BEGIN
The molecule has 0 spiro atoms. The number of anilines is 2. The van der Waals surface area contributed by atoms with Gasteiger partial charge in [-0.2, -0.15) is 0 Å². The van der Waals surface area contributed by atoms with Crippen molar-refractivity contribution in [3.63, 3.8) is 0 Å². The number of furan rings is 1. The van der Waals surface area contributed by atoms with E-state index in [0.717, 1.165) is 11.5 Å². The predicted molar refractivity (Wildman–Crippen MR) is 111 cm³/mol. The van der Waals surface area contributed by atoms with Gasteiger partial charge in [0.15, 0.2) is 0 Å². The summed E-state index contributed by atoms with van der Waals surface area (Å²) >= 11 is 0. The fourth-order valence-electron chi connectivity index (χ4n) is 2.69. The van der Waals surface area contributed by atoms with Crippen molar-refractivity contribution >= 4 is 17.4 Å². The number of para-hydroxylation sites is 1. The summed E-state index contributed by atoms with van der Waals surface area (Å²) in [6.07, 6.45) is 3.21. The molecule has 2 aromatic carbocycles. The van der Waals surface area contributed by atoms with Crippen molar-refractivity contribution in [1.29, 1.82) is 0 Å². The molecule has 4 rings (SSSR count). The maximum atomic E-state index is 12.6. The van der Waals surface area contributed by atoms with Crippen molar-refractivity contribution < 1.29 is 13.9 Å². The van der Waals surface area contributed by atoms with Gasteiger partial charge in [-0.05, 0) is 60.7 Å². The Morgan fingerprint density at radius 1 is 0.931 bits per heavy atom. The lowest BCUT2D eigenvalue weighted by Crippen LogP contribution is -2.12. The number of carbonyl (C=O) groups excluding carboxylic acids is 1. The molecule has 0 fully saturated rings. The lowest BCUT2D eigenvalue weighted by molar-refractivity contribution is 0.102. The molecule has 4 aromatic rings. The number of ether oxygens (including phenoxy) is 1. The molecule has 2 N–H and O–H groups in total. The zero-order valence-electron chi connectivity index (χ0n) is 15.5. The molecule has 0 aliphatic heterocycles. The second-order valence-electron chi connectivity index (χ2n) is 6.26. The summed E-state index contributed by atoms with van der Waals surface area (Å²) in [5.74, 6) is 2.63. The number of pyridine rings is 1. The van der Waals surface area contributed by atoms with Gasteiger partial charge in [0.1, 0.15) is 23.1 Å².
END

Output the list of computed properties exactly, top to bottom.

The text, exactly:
The molecule has 0 spiro atoms. The number of anilines is 2. The van der Waals surface area contributed by atoms with Gasteiger partial charge in [-0.2, -0.15) is 0 Å². The van der Waals surface area contributed by atoms with Crippen molar-refractivity contribution in [3.63, 3.8) is 0 Å². The number of furan rings is 1. The van der Waals surface area contributed by atoms with E-state index in [0.717, 1.165) is 11.5 Å². The predicted molar refractivity (Wildman–Crippen MR) is 111 cm³/mol. The van der Waals surface area contributed by atoms with Gasteiger partial charge in [0.15, 0.2) is 0 Å². The summed E-state index contributed by atoms with van der Waals surface area (Å²) >= 11 is 0. The fourth-order valence-electron chi connectivity index (χ4n) is 2.69. The van der Waals surface area contributed by atoms with Crippen molar-refractivity contribution >= 4 is 17.4 Å². The number of para-hydroxylation sites is 1. The summed E-state index contributed by atoms with van der Waals surface area (Å²) in [6.07, 6.45) is 3.21. The molecule has 2 aromatic carbocycles. The van der Waals surface area contributed by atoms with Crippen molar-refractivity contribution in [1.29, 1.82) is 0 Å². The molecule has 4 rings (SSSR count). The maximum atomic E-state index is 12.6. The van der Waals surface area contributed by atoms with Crippen molar-refractivity contribution < 1.29 is 13.9 Å². The van der Waals surface area contributed by atoms with Gasteiger partial charge in [-0.05, 0) is 60.7 Å². The Morgan fingerprint density at radius 1 is 0.931 bits per heavy atom. The lowest BCUT2D eigenvalue weighted by Crippen LogP contribution is -2.12. The number of carbonyl (C=O) groups excluding carboxylic acids is 1. The molecule has 0 fully saturated rings. The lowest BCUT2D eigenvalue weighted by molar-refractivity contribution is 0.102. The molecule has 4 aromatic rings. The number of ether oxygens (including phenoxy) is 1. The molecule has 2 N–H and O–H groups in total. The zero-order valence-electron chi connectivity index (χ0n) is 15.5. The molecule has 0 aliphatic heterocycles. The second-order valence-electron chi connectivity index (χ2n) is 6.26. The summed E-state index contributed by atoms with van der Waals surface area (Å²) in [5.74, 6) is 2.63. The number of pyridine rings is 1. The van der Waals surface area contributed by atoms with Gasteiger partial charge in [0.1, 0.15) is 23.1 Å².